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Eight Deadliest Superbugs Found Daily in Hospitals
Eight Deadliest Superbugs Found Daily in Hospitals
© 2011 Health Realizations, Inc
Every year 48,000 Americans die from a hospital-acquired infection (HAI) -- an infection they DID NOT have when they entered. Increasingly, people are finding that hospitals are some of the worst places to be, as they are literally crawling with germs, some of them "superbugs" that are resistant to antibiotics and other treatments.
Some of the worst infections are spread by medical procedures, contaminated equipment or the hands of hospital staff, including your physician.
In the largest nationally representative study to date, researchers revealed that both sepsis and pneumonia, two infections commonly acquired while in the hospital, are costing U.S. patients a staggering amount in increased health care costs and some are paying with their very lives.
Close to 20 percent of people, who developed sepsis after surgery, died -- a number made all the more tragic as sepsis is a bloodstream infection that is often preventable. It often occurs because medical equipment is not properly sterilized during surgery.
Many HAIs are the direct result of superbugs ... microbes that are becoming increasingly deadly and difficult to treat. Anup Malani, study co-author, investigator at Extending the Cure, and professor at the University of Chicago, said on EurekAlert.org:
"These superbugs are increasingly difficult to treat and, in some cases, trigger infections that ultimately cause the body's organs to shut down."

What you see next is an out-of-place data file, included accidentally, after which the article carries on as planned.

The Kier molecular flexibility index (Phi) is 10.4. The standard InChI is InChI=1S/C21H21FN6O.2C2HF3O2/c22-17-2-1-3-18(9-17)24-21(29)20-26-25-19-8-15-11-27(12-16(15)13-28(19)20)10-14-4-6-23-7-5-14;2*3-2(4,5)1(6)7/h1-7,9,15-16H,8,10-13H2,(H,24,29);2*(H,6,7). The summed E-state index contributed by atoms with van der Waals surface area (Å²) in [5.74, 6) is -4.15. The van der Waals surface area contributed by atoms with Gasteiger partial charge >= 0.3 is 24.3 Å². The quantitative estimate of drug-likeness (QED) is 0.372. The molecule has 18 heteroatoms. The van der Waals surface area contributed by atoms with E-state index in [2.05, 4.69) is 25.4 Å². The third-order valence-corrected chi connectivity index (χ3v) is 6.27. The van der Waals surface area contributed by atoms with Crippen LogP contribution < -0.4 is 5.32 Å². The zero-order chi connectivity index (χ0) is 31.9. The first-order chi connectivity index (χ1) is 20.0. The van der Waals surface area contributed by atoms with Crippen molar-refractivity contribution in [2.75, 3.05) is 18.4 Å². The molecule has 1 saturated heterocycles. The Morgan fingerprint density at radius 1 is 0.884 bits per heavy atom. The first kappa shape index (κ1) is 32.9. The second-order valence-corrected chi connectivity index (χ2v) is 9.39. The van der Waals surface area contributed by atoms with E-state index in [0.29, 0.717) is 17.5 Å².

Eight Common Superbugs That Could be Lurking in Your Local Hospital
Worldwide superbugs account for more than 2.5 million infections, about 100,000 deaths and billions of dollars in medical costs each year, according to Dr. Philip Tierno, director of Clinical Microbiology and Immunology at the Langone Medical Center at New York University.
What are some common superbugs that could be lurking in your neck of the woods
What are some common superbugs that could be lurking in your neck of the woods?
MRSA (Methicillin-resistant Staphylococcus Aureus)
MRSA kills up to 20,000 Americans each year -- which is a greater death toll than AIDS, which took just over 14,500 lives in 2007. Not only is MRSA resistant to methicillin, which includes penicillin and related antibiotics, but it's beginning to become resistant to newer antibiotics as well.
If you carry MRSA on your skin without being sick (which happens regularly in about 30 percent of people), you are said to be "colonized" with the bacteria. Though you may not be affected, you can pass the germs on to others.
MRSA typically begins as a skin rash that resembles small pimples, boils or spider bites. The bumps then progress into deep abscesses that may require surgical draining. If the infection spreads beyond the skin, it can lead to infections in your bones, joints, bloodstream, heart and lungs.
Resistant Streptococcus (Group A Strep)
This bacteria commonly causes relatively mild illnesses like strep throat and impetigo, but when bacteria gets into blood, muscle or the lungs due to surgery or a wound it can lead to life-threatening, invasive infection, including necrotizing fasciitis (flesh-eating bacteria) and Streptococcal Toxic Shock Syndrome (STSS).
Necrotizing fasciitis destroys skin, fat and muscle tissue while STSS leads to a rapid drop in blood pressure and organ failure. About 20 percent of people with necrotizing fasciitis and more than 50 percent of those with STSS will die.
Vancomycin-Resistant Enterococcus (VRE)
Enteroccocci bacteria normally exist in your intestines and in the female genital tract. However, it can cause infections of the urinary tract, the bloodstream or in wounds.